Diatoms: biomonitors for wetlands

Using these simple, central organisms, biologists are developing a new way of monitoring the ecological health of wetlands that can work in conjunction with existing tests. Chris Nel reports.
Issue date 7 September 2007

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The Water Research Commission’s National Wetland Research Programme, under the leadership of the University of Cape Town, is developing a technique that uses diatoms as a biological indicator to monitor the ecological health of wetlands. This new method can even reveal some of the history of certain wetlands.
Diatoms – microscopic, single-celled algae with silica walls – have been used to measure water quality since 1870. With technological advances, the techniques have become more sophisticated and reliable. Diatoms are used internationally in river biomonitoring and to measure the success of wetland restoration projects. Diatom methodology is now being developed for use in South African wetlands.

Around 70 000 fossil and recent diatom species are known. Diatoms are hyperabundant and crucially important. They comprise approximately 25% of plant life by weight and produce at least a quarter of the oxygen in the atmosphere. Living diatoms provide high quality nutrition for a wide range of animal life from microscopic protozoa to baleen whales. Dead diatoms fall to the ocean floor and create an oil-rich plasma layer that is, over thousands of years, transformed into petroleum. Their microscopic silica skeletons are commonly mined as a fine powder and used as filters and abrasives. In addition to their ecological and economic value, diatoms are crucial environmental indicators. Biologists use living diatoms to accurately assess pollution levels in certain ecosystems. Paleontologists use the remains of extinct diatoms to reconstruct ancient climates and interpret the environment in which certain strata were formed and deposited.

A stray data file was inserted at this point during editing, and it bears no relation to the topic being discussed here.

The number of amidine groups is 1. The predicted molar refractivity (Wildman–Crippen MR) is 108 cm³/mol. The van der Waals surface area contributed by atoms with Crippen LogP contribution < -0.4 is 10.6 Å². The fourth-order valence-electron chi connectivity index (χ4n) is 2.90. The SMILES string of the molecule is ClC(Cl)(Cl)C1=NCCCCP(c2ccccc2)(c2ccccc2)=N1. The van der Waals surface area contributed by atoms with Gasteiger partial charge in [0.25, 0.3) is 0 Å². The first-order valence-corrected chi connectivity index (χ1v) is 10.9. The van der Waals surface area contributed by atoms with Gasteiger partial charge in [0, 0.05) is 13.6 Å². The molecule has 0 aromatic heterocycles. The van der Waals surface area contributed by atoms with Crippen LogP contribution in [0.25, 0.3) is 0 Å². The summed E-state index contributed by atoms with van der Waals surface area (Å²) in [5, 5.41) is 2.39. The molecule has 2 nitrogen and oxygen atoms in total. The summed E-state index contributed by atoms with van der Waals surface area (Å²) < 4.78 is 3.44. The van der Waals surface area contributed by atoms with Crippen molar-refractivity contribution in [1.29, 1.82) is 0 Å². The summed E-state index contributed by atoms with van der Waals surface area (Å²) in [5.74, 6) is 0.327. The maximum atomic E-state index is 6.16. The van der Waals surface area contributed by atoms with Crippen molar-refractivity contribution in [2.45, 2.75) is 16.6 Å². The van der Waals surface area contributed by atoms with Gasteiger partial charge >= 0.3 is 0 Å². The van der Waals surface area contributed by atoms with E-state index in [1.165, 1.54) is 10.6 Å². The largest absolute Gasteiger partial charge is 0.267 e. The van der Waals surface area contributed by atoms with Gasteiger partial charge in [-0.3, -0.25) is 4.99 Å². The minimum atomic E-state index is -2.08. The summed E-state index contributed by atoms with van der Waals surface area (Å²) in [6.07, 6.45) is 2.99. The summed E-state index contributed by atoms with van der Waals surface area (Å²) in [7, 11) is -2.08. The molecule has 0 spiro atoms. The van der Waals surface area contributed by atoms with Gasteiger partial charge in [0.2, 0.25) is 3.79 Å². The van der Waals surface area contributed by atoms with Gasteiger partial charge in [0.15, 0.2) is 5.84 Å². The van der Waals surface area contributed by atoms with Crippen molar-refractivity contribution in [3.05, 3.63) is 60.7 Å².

As they’re situated at the base of the food pyramid, diatoms are affected by everything that happens in a wetland, and can reveal detailed information about the system.
Dr Bill Harding of DH Environmental Consulting, who is leading the Diatoms in Biomonitoring team, explains: “The composition of diatom species and the presence of certain species reflects 50% to 70% of water chemistry. They grow on anything – rocks, snails, plants – and disperse widely, so you can take samples at any point in the wetland and get a reasonable result, as long as there are no major hydrological differences.”

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